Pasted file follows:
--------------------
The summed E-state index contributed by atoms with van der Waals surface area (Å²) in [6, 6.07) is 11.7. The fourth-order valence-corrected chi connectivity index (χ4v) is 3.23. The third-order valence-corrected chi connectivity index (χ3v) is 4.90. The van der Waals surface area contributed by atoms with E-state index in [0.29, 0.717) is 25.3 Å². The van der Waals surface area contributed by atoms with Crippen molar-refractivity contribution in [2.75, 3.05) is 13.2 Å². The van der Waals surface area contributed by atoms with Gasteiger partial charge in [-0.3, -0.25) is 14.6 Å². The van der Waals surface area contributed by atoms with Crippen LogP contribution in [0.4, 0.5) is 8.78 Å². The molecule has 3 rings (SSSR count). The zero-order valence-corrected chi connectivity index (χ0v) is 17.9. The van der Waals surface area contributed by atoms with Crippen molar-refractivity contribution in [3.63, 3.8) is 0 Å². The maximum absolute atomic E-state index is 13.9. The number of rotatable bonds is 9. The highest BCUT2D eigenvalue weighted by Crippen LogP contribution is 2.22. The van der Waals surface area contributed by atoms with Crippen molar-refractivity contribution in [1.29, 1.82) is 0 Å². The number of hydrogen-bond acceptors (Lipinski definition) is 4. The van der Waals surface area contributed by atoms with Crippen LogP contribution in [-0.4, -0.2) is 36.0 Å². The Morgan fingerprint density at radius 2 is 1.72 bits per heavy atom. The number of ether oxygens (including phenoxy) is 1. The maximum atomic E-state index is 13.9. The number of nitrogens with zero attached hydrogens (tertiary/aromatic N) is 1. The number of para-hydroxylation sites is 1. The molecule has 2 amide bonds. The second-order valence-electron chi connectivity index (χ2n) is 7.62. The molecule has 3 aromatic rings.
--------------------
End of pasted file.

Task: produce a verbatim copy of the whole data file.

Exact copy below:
The summed E-state index contributed by atoms with van der Waals surface area (Å²) in [6, 6.07) is 11.7. The fourth-order valence-corrected chi connectivity index (χ4v) is 3.23. The third-order valence-corrected chi connectivity index (χ3v) is 4.90. The van der Waals surface area contributed by atoms with E-state index in [0.29, 0.717) is 25.3 Å². The van der Waals surface area contributed by atoms with Crippen molar-refractivity contribution in [2.75, 3.05) is 13.2 Å². The van der Waals surface area contributed by atoms with Gasteiger partial charge in [-0.3, -0.25) is 14.6 Å². The van der Waals surface area contributed by atoms with Crippen LogP contribution in [0.4, 0.5) is 8.78 Å². The molecule has 3 rings (SSSR count). The zero-order valence-corrected chi connectivity index (χ0v) is 17.9. The van der Waals surface area contributed by atoms with Crippen molar-refractivity contribution in [3.63, 3.8) is 0 Å². The maximum absolute atomic E-state index is 13.9. The number of rotatable bonds is 9. The highest BCUT2D eigenvalue weighted by Crippen LogP contribution is 2.22. The van der Waals surface area contributed by atoms with Crippen molar-refractivity contribution in [1.29, 1.82) is 0 Å². The number of hydrogen-bond acceptors (Lipinski definition) is 4. The van der Waals surface area contributed by atoms with Crippen LogP contribution in [-0.4, -0.2) is 36.0 Å². The Morgan fingerprint density at radius 2 is 1.72 bits per heavy atom. The number of ether oxygens (including phenoxy) is 1. The maximum atomic E-state index is 13.9. The number of nitrogens with zero attached hydrogens (tertiary/aromatic N) is 1. The number of para-hydroxylation sites is 1. The molecule has 2 amide bonds. The second-order valence-electron chi connectivity index (χ2n) is 7.62. The molecule has 3 aromatic rings.